There are two major parts of the one Divine Service. The first is the Service of the Word, in which we receive from the mouths of God’s apostles and prophets His Word. Up until the readings, we have spoken. Now we are silent as God speaks. Through the readings, we are slowly building, as we begin with the prophets who foretell salvation through the name of Jesus. “In many and various ways, God spoke to His people of old by the prophets” (Hebrews 1:1). Week to week, we hear again the words of God that He spoke in those many and various ways. Following the reading from the Old Testament, we have the Gradual, the use of which is at least 1500 years old. The Gradual acts like a step as we move from the Old Testament to the New; from the shadows to the substance, which is Christ (Colossians 2:17). The Epistle, as you probably know, is always a section from a New Testament letter (which is what “epistle” means), and so we hear from both the forerunners of Jesus and those He sent out into the world. (“Apostle” means one who is “sent out.”) We are not in the practice of using the Verse following the Epistle, but it is really the second half of the Gradual. The Verse for the Third Sunday of Easter is “Alleluia. We know that Christ being raised from the dead will never die again; death no longer has dominion over him. Alleluia. Did not our hearts burn within us while he talked to us on the road, while he opened to us the Scriptures? Alleluia.” As we hear the Verse, we are again moving upward, from the prophets and the apostles to the words of Jesus Himself, for which we stand in reverence. “…now in these last days, [God] has spoken to us by His Son” (Hebrews 1:1).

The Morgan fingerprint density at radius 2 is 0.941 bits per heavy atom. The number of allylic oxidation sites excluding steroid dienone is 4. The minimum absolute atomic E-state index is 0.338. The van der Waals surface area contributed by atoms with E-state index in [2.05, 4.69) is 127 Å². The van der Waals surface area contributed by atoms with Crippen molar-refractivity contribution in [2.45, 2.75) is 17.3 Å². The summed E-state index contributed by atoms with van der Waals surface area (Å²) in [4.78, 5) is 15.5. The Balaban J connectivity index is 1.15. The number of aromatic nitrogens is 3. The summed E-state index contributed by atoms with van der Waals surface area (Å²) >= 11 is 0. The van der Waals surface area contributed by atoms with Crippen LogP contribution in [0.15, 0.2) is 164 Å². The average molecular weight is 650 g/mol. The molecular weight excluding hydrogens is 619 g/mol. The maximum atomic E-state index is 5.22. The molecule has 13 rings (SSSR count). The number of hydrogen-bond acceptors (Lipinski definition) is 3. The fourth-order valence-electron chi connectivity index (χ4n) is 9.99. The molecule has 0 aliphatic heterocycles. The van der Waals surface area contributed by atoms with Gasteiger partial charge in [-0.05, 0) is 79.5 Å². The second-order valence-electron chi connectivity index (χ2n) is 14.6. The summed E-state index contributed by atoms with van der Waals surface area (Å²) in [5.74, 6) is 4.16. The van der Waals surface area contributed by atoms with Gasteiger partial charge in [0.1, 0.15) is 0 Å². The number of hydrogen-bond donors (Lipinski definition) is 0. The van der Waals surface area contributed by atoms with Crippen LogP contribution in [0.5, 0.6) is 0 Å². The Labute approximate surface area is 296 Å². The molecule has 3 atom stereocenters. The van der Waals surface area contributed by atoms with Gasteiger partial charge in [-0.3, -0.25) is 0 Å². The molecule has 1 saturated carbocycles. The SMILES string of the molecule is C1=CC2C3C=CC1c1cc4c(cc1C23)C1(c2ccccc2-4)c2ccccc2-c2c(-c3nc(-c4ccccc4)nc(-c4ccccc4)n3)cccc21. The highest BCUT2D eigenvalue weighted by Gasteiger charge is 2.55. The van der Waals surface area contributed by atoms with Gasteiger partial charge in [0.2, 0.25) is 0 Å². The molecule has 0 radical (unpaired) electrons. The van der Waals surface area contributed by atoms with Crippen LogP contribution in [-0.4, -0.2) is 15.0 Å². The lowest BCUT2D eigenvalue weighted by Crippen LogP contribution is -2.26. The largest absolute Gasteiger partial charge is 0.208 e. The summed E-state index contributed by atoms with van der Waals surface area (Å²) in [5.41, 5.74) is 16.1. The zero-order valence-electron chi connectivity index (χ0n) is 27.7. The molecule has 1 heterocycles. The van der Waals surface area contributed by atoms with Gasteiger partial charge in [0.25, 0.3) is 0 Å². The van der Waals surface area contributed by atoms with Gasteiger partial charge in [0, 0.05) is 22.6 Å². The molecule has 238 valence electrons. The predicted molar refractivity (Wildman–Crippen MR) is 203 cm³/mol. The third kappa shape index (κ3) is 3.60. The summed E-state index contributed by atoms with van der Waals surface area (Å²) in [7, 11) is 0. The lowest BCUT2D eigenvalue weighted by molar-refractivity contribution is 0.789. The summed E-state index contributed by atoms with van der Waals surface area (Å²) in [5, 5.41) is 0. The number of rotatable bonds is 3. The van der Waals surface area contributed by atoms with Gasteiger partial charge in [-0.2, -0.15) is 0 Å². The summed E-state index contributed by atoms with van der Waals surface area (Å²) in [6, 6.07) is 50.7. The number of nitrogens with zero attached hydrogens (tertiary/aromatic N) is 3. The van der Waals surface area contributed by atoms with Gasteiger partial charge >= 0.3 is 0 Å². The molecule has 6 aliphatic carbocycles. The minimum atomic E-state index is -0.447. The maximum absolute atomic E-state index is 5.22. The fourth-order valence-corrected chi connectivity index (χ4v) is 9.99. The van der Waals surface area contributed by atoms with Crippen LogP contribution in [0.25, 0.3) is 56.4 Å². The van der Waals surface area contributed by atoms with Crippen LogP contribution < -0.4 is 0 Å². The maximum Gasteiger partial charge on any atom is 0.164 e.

As I say or chant “The Holy Gospel according to St. Luke, the 24th chapter” I make the sign of the cross three times, praying that God would make holy my mind, my mouth, and my heart as I speak His Word. Before and after the proclamation of the Gospel, we give glory and praise to the Jesus who is present among us. This is the Word of God in our flesh, speaking His Word to us. “[Y]ou have been born again, not of perishable seed but of imperishable, through the living and abiding word of God; for ‘All flesh is like grass and all its glory like the flower of grass. The grass withers, and the flower falls, but the word of the Lord remains forever.’ And this word,” the Word that stands forever, “is the good news that was preached to you” (1 Peter 1:23-25, ESV). It is only by this proclaimed Word that men and women are saved, and it is only Christ by His Spirit who can open the minds and hearts of blind and dead people. Jesus says, “‘O foolish ones, and slow of heart to believe all that the prophets have spoken! Was it not necessary that the Christ should suffer these things and enter into his glory?’ And beginning with Moses and all the Prophets, he interpreted to them in all the Scriptures the things concerning himself” (Luke 24:25-27, ESV). It is Christ who speaks, Christ who interprets, and Christ who enlightens hearts and minds.